Nunavut shipping firm: basic marine infrastructure needed throughout Nunavut
“I know it’s not as attractive as a pool. But it definitely is something that will reduce the costs of operating in the North.”
Marine infrastructure is an issue for many Iqaluit candidates in this territorial election, with several of them calling for a new dock or a deep sea port in their campaign platforms.
For Suzanne Paquin, the president of Nunavut Eastern Arctic Shipping, this couldn’t make her happier.
“If all the candidates are talking about it, it’s a very good start,” Paquin told Nunatsiaq News.
Paquin said Iqaluit and other Nunavut communities need spending on simple, basic marine infrastructure projects, rather than one big mega project.
She cited Nunavik as an example, where 14 communities benefited from a 10-year, $88 million project, funded by the federal and provincial governments, that constructed basic docks, ramps and roads.
“I know it’s not as attractive as a pool. But it definitely is something that will reduce costs of operating in the North,” she said
For Iqaluit, she said a low-cost solution may be the rebuilding of the old causeway — so NEAS can offload cargo faster in Iqaluit and then deliver freight to other communities more efficiently.
“It would improve the sealift in all communities, because it would allow us to have an increased turnout time,” Paquin said, adding that Nunavut shipping volumes are up this year in all categories.
Speaking at a Women’s International Shipping and Trading Association conference last week in Montreal, Paquin said cargo volumes by marine vessels have risen by 66 per cent in Nunavut since 2007.
And in 2012, NEAS made 93 stops during the shipping season, an all-time record, including six stops in Iqaluit and three in Kuujjuaq.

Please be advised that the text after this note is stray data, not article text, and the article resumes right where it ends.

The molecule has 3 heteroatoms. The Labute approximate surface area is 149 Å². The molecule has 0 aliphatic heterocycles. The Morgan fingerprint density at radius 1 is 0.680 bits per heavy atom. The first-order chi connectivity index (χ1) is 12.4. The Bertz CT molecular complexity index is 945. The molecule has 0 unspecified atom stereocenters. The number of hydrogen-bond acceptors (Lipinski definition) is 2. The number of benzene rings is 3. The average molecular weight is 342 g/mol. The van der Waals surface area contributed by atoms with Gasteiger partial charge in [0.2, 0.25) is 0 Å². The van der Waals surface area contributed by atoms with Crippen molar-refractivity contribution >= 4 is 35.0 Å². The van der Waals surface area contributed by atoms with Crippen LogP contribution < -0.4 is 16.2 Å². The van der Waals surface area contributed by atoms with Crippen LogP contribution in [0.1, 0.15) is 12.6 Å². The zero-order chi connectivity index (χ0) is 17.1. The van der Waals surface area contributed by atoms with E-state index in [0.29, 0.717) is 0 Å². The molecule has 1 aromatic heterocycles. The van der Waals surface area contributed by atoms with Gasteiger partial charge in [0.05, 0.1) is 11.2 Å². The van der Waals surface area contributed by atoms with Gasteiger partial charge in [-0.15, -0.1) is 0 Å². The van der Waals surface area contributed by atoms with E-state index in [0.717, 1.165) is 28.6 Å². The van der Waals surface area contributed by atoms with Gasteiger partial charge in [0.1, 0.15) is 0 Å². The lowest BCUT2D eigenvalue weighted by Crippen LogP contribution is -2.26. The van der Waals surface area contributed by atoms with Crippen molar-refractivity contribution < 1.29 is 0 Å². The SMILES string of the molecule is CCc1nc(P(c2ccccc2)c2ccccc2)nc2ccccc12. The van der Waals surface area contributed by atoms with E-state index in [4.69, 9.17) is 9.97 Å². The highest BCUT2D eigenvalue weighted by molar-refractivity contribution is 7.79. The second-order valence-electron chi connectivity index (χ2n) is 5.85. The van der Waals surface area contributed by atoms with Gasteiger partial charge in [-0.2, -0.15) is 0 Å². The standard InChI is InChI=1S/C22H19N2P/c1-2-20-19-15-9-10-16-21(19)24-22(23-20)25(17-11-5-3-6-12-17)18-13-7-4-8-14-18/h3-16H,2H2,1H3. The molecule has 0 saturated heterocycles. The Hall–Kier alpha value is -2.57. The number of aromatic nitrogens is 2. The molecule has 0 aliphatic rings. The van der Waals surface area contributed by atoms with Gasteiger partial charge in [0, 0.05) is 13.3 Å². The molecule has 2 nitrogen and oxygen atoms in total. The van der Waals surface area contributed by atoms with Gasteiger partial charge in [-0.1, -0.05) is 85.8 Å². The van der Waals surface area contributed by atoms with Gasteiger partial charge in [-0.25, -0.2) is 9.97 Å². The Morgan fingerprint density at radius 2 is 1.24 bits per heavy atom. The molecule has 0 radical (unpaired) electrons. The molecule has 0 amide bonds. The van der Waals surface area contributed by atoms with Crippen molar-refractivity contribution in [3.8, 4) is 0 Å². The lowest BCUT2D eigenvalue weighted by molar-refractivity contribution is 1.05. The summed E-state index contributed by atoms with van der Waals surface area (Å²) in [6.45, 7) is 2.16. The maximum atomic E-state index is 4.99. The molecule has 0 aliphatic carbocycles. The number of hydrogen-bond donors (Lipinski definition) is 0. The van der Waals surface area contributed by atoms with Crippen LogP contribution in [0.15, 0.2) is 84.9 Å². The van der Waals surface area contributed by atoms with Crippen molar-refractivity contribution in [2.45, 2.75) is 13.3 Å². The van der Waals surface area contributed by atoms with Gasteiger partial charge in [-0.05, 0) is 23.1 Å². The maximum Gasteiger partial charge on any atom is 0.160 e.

NEAS also added a new ship to its fleet this season, the MV Mitiq.
But not only does Iqaluit need to rebuild causeway because of an increase of marine traffic, Paquin said basic marine infrastructure in all communities is “really the backbone of developing the economy in Nunavut.”
“The marine infrastructure deficit in Nunavut definitely increases the cost on everything. On all the developments in Nunavut — from cost of housing, to the construction of all the buildings,” Paquin said.
A 2011 study called “If Not Now… When? Addressing the Ongoing Inuit Housing Crisis in Canada” by the National Aboriginal Health Organization said a key factor contributing to the high cost of housing in the North is the expense involved in shipping building materials, a limited shipping season, and a lack of accessible roads to communities.
And in the Nunavut Housing Corp.’s 2012 document called “Lessons Learned” — which explained the $110-million cost overrun fiasco — one “negative result” was the use of seacans to ship housing equipment, and the fact that “not all communities [were] equipped to move large heavy seacans.”
“The more people understand the way it is in the remote communities in the Arctic, the more obvious it becomes, what really needs to happen,” Paquin said.
But “aside from the economics,” Iqaluit needs basic marine infrastructure to improve safety for workers and the public.
“It would be much safer and much more secure for our employees,” Paquin said.
This year a blue mobile office has been a new fixture on the Iqaluit beach where cargo is unloaded.
Transport Canada and the Canadian Coast Guard helped “introduce” the office to make it safer for people to collect cargo.
“This will make the pickup of the cargo a little easier for our people, for our employees and for the customers, because they’ll go to the office instead of going to where our guys are working,” she said.
Paquin said she is “not lobbying” governments like the Government of Nunavut, the federal government or the City of Iqaluit for marine infrastructure, but talking to them often to “make decision makers aware of the challenges of the Arctic sealift.”
Paquin said that there is federal money available for ports, but that local stakeholders have to “make marine infrastructure a priority at the community level.”
“It has to be a public interest project. That will contribute to the economic and social development of not only Iqaluit, but all of Nunavut,” she said, adding that all levels of government including Inuit organizations and marine users must work together.